Old people can get brainwashed easily. Period.

If you get a thoughtful Judge, you can petition the court for an emergency conservatorship and get a visitation order. In one case recently that is exactly what happened. The trouble is that mom may not abide by the order having been told repeatedly that you are evil. In another case, the isolation was so bad, that my client got custody of her father and was made his temporary conservator.

What if you know that mom is incapacitated, and you know that the changes to her trust are the result not only of undue influence but that she did not have the capacity to make the purported changes? Can you fix this during her lifetime?

The answer is yes and more importantly if you wait until after she dies, you may have waived your right to contest. During mom’s life you can either petition the court for a conservatorship and seek to reform the trust though a substituted judgment proceeding within the conservatorship proceedings, or you can file a petition to invalidate the trust if there is no conservatorship proceeding.

If you do neither you can lose your standing to challenge the trust after mom dies under the doctrine of latches according to Drake v. Pinkham 217 Cal.App.4th 400 (Cal. App. 2013).

In Drake v. Pinkham the Third District Court of Appeal held that that a beneficiary may have had standing if, as the beneficiary alleged, the settlor was incompetent at the time she brought her trust contest. The court suggests that an aggrieved beneficiary may be able to bring a pre-death trust contest if the beneficiary can ultimately prove the settlor’s incompetence.

More importantly the court found that by the daughter failing to take this action during mom’s lifetime, she could not pursue a trust contest post death because she was barred by the doctrine of latches (an equitable doctrine that is a sorry Charlie you waited too long).

The key lesson of Drake is that beneficiaries cannot simply wait until Mom is deceased to contest trust amendments that disfavor them if they know (or should know) of the amendments and also know (or should know) of mom’s incapacity.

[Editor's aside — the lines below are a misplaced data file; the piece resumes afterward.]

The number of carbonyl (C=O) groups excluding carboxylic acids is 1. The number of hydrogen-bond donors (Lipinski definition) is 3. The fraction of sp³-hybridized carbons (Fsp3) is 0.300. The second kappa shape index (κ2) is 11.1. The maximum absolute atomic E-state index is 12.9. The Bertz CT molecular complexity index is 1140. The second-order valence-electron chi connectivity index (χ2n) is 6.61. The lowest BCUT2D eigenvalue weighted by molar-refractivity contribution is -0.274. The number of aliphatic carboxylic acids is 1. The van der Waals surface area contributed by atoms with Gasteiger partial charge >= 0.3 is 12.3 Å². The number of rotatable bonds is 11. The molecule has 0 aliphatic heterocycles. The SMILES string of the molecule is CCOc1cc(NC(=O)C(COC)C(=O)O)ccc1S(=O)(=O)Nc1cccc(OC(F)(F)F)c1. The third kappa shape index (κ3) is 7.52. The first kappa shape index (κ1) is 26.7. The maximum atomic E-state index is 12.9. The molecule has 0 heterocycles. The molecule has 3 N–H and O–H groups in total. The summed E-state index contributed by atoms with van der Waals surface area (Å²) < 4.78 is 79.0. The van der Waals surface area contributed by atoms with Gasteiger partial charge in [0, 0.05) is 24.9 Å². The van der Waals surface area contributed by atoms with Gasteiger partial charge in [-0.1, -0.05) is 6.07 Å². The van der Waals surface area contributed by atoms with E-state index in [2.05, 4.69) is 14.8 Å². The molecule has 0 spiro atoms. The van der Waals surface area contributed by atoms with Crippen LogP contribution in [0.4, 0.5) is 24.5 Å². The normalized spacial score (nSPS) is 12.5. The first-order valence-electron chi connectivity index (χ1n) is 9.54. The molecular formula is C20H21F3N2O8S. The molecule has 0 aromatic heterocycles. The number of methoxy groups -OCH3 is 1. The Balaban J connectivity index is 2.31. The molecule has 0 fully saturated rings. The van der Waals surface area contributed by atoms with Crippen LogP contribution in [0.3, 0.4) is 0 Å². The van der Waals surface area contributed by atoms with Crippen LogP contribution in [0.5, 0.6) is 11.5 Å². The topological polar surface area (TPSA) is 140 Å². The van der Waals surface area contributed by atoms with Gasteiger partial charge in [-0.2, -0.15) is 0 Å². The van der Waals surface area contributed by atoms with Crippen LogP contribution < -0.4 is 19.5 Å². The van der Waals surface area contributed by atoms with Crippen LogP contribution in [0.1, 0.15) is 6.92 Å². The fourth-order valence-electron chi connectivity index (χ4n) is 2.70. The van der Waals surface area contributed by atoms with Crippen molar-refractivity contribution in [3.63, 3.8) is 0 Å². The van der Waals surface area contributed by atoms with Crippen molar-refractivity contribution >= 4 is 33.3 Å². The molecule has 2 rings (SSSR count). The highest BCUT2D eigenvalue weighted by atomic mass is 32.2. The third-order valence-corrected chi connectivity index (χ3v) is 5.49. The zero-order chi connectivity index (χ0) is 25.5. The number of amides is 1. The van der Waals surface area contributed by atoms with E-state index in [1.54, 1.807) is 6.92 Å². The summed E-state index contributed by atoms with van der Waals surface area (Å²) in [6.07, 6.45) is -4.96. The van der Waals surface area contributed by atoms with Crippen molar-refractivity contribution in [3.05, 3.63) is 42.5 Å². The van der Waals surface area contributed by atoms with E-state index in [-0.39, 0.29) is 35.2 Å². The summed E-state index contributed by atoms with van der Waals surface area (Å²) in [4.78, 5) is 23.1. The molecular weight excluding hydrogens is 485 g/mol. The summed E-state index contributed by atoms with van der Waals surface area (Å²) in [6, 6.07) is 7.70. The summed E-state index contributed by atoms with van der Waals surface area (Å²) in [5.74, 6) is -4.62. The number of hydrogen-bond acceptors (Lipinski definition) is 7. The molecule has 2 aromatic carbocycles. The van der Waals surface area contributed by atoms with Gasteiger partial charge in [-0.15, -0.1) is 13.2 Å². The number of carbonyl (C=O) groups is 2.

Britney Spears California conservatorship case

What is significant about the Britney Spears California conservatorship case?

Britney Spears California conservatorship case
What is significant about the Britney Spears Case

Two very compelling issues in the Britney Spears California conservatorship case deserve attention.

It is important for the public to be aware and to make sure that you or your loved one does everyone you/she/they can avoid this from happening. If it does, you really need a strong advocate.

The first is that she was precluded from hiring her own counsel. Instead, the court disallowed her choice of Attorney Adam Streisand (Yes, Barbara Streisand’s son). Instead she was forced to accept a court appointed counsel (CAC) who, despite what his client wanted, was instrumental in keeping Ms. Spears from hiring Mr. Streisand.

Because the CAC makes money representing Ms. Spears (or any proposed conservatee) that is a serious conflict of interest. In every California conservatorship case, a proposed conservatee (someone who is the subject of the action like Ms. Spears), must get personally served with a “citation.” This is like a summons and complaint. It serves to ensure that the person whose civil rights will be impacted has due process.

What is due process? It is, among other things, the right to counsel to defend yourself against allegations. In fact, on the citation, paragraph 6, it literally says :